By Ken Tucker
Updated October 06, 1995 at 04:00 AM EDT

I knew that New York News was losing its grip on reality when one reporter (played by Gregory Harrison) said to another reporter (played by Guiding Light‘s Melina Kanakaredes), ”Two people working for the same newspaper shouldn’t be this competitive.” In my newspaper experience, you could well be fired if you weren’t competitive with the person at the next desk.

But that’s the trouble with making a TV show about a subject that print types might know something about: We get picky, picky, picky. Verisimilitude aside, New York News, a drama about a fictional paper called The New York Reporter, has one big thing going for it: Mary Tyler Moore’s gutsily unsympathetic performance as editor in chief Louise ”The Dragon” Felcott. Among the smaller things going for it are Madeline Kahn’s shrewd embodiment of a haughty gossip columnist who has the cheerful gall to rag on Liz Smith, as well as Joe Morton’s stalwart managing editor.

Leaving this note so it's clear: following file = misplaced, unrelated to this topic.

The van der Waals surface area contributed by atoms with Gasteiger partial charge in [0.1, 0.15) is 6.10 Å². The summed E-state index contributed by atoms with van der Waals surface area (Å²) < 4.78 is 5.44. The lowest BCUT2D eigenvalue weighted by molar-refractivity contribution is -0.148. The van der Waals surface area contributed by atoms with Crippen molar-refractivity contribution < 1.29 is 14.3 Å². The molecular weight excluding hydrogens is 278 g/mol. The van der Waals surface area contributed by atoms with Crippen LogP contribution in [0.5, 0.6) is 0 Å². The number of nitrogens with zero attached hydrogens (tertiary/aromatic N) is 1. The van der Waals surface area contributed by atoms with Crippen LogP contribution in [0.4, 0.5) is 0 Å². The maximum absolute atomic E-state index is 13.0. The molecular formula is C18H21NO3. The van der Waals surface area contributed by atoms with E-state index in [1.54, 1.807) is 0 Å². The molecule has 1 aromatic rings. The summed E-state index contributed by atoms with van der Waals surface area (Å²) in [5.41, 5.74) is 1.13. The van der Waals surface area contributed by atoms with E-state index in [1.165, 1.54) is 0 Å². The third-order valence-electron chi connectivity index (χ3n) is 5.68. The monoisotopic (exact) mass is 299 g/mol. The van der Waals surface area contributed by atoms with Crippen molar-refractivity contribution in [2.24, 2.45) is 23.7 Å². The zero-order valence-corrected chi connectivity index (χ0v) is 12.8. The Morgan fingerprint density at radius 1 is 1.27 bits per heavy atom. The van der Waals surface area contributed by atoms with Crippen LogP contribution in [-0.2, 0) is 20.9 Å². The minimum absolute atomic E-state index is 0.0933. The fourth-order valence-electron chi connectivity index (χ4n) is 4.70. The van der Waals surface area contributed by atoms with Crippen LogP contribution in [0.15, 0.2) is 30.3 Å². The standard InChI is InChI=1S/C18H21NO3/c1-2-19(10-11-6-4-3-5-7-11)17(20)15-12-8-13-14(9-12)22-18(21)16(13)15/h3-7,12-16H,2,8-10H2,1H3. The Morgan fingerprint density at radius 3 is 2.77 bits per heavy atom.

It’s nice that New York News acknowledges the precarious financial position of the newspaper biz these days. Cutbacks and slashing expenses are things any viewer can identify with. But the show is also filled with hard-boiled clichés like ”I don’t have time now, I’m in the process of nailing a major dirtbag.” The series’ biggest liability is Harrison, who’s too doe-eyed sensitive to be the veteran columnist he’s supposed to be. (Granted, Harrison has also been handed the show’s worst dialogue, including, in the pilot, a hoary speech about Journalism and The Truth.) The series’ finest asset is Moore. Yes, all she’s doing is playing an ironic twist on Lou Grant, but she does it with such steely assurance, suppressing her natural comic gifts, that her performance is heroic. C+